The Changing Landscape of Sports Card Grading: PSA Reopens Lower Grading Tiers at Higher Costs
The sports card hobby has experienced a surge in popularity, leading to an overwhelming demand for authentication and grading services. One of the industry’s leading graders, Professional Sports Authenticator (PSA), was forced to temporarily suspend some of its services in response to a staggering backlog of approximately 12 million cards submitted for grading.
Amid the market boom, PSA found itself grappling with an influx of more than 500,000 cards per week, a tenfold increase compared to previous years. Recognizing the need to adapt, PSA and its parent company, Collectors Holdings, Inc., took measures to expand their operations, including boosting their staff to a total of 1,200 team members and acquiring a 130,000 square-foot facility in New Jersey. Additionally, PSA added Genamint, a software company specializing in trading cards, with the aim of enhancing its operational efficiency.
Reopening of Grading Tiers
PSA has gradually reinstated its lower-cost grading tiers, with the recent reopening of its lowest level known as the “value” tier. However, collectors will now face higher costs for the same services. While the value service previously cost around $10, it has now increased to $30. Moreover, collectors must join the PSA Collectors Club, necessitating an annual membership fee of $99, to access this tier. Alternatively, the cheapest grading option available is the economy tier, priced at $50 per card.
PSA acknowledges that a backlog still exists, and it assures customers that all existing orders will be serviced and shipped before new value orders are processed. PSA President Kevin Lenane expresses gratitude to customers for their patience, emphasizing that the company never anticipated the flood of submissions in the previous year. Lenane acknowledges the focus of the entire team on reaching the present state.
The initial expectation when PSA announced the shutdown in March 2021 was to reopen all grading levels within three months. However, the process took nearly 15 months to navigate successfully.
The Rising Cost of Grading
PSA is not the only grading company to experience changes in pricing. Other major players in the industry, such as Sportscard Guaranty Corporation (SGC) and Beckett Grading Services (BGS), have also increased their rates in response to the growing market.
SGC offers grading services starting at $30 ($23 for group submitters), while BGS, which also temporarily suspended some services in 2021, charges $25 for economy grading without sub-grades and $35 with sub-grades.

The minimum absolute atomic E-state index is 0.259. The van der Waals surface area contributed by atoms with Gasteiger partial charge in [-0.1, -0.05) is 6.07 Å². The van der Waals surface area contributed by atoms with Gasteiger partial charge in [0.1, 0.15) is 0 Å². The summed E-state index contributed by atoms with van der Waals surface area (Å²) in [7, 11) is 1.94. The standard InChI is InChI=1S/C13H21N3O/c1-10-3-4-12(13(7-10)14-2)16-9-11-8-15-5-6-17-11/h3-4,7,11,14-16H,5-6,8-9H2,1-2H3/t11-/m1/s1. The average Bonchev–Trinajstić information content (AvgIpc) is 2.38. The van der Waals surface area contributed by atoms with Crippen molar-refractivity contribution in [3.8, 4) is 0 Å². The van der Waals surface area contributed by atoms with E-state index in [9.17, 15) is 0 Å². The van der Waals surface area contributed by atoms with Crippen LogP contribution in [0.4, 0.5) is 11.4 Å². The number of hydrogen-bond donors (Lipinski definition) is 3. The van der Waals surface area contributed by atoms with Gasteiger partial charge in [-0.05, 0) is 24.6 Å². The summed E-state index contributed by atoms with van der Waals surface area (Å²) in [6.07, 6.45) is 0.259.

Nat Turner, CEO of Collectors Holdings, expresses hope that grading services comparable in cost to the previous tiers will be available once again. However, the specific path forward has not been clearly outlined.
The reopening of PSA’s lower grading tiers comes as a relief to collectors who have eagerly awaited this moment. However, the joy is coupled with the realization of increased costs. As the sports card hobby continues to thrive, the industry strives to adapt and meet the escalating demand. Collectors anticipate the availability of more affordable grading options in the future.
1. Will PSA’s decision to increase grading costs affect the overall market for sports cards?
The rise in grading costs may initially dampen the market’s momentum as collectors adjust to higher expenses. However, the long-term impact is uncertain and dependent on factors such as the continued popularity of the hobby and the ability of grading companies to find a balance between meeting demand and maintaining reasonable pricing.
2. How does the reopening of lower grading tiers by PSA impact the resale value of graded cards?
The reopening of lower grading tiers provides collectors with the opportunity to have their cards authenticated and graded at various price points. While the exact impact on resale value may vary, graded cards generally tend to hold higher value compared to ungraded ones, offering collectors a sense of confidence and trust in the authenticity and condition of their cards.
3. Is joining the PSA Collectors Club necessary for collectors seeking the lower-cost value grading service?
Yes, collectors must become members of the PSA Collectors Club to access the value grading service. The annual membership fee of $99 provides additional benefits and opportunities within the PSA community. However, collectors have the option to explore other grading services offered by PSA or alternative grading companies if they prefer not to join the club.
4. How does the backlog affect the turnaround time for receiving graded cards?
The existing backlog may cause delays in the grading and return process for collectors. PSA is diligently working to service and ship existing orders before processing new ones. It is recommended that collectors check PSA’s official updates and communication channels for the most accurate information regarding turnaround times.
5. Can collectors expect any improvements in the grading process following the reopening of lower tiers?
PSA’s efforts to expand its operations and implement software enhancements through its acquisition of Genamint indicate a commitment to enhancing the overall grading process. While improvements may not be immediately apparent, collectors can hope to see refinements in efficiency and accuracy as PSA navigates through the backlog and adjusts to the evolving landscape of sports card collecting.